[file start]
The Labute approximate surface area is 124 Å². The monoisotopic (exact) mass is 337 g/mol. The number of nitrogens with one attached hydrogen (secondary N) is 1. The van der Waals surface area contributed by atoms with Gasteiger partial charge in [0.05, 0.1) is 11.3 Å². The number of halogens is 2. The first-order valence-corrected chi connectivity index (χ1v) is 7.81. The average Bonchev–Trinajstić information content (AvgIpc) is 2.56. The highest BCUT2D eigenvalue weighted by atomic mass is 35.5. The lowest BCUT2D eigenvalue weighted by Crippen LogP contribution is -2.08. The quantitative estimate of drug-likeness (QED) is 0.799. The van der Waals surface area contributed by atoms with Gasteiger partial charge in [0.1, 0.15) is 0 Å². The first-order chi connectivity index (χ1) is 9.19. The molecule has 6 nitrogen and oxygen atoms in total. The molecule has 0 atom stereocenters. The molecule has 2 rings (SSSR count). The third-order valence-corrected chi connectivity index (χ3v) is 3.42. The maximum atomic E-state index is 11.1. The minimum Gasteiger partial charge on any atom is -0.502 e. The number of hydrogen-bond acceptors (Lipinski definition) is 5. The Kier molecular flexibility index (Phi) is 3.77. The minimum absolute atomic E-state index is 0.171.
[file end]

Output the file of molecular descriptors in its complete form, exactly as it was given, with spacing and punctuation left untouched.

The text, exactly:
The Labute approximate surface area is 124 Å². The monoisotopic (exact) mass is 337 g/mol. The number of nitrogens with one attached hydrogen (secondary N) is 1. The van der Waals surface area contributed by atoms with Gasteiger partial charge in [0.05, 0.1) is 11.3 Å². The number of halogens is 2. The first-order valence-corrected chi connectivity index (χ1v) is 7.81. The average Bonchev–Trinajstić information content (AvgIpc) is 2.56. The highest BCUT2D eigenvalue weighted by atomic mass is 35.5. The lowest BCUT2D eigenvalue weighted by Crippen LogP contribution is -2.08. The quantitative estimate of drug-likeness (QED) is 0.799. The van der Waals surface area contributed by atoms with Gasteiger partial charge in [0.1, 0.15) is 0 Å². The first-order chi connectivity index (χ1) is 9.19. The molecule has 6 nitrogen and oxygen atoms in total. The molecule has 0 atom stereocenters. The molecule has 2 rings (SSSR count). The third-order valence-corrected chi connectivity index (χ3v) is 3.42. The maximum atomic E-state index is 11.1. The minimum Gasteiger partial charge on any atom is -0.502 e. The number of hydrogen-bond acceptors (Lipinski definition) is 5. The Kier molecular flexibility index (Phi) is 3.77. The minimum absolute atomic E-state index is 0.171.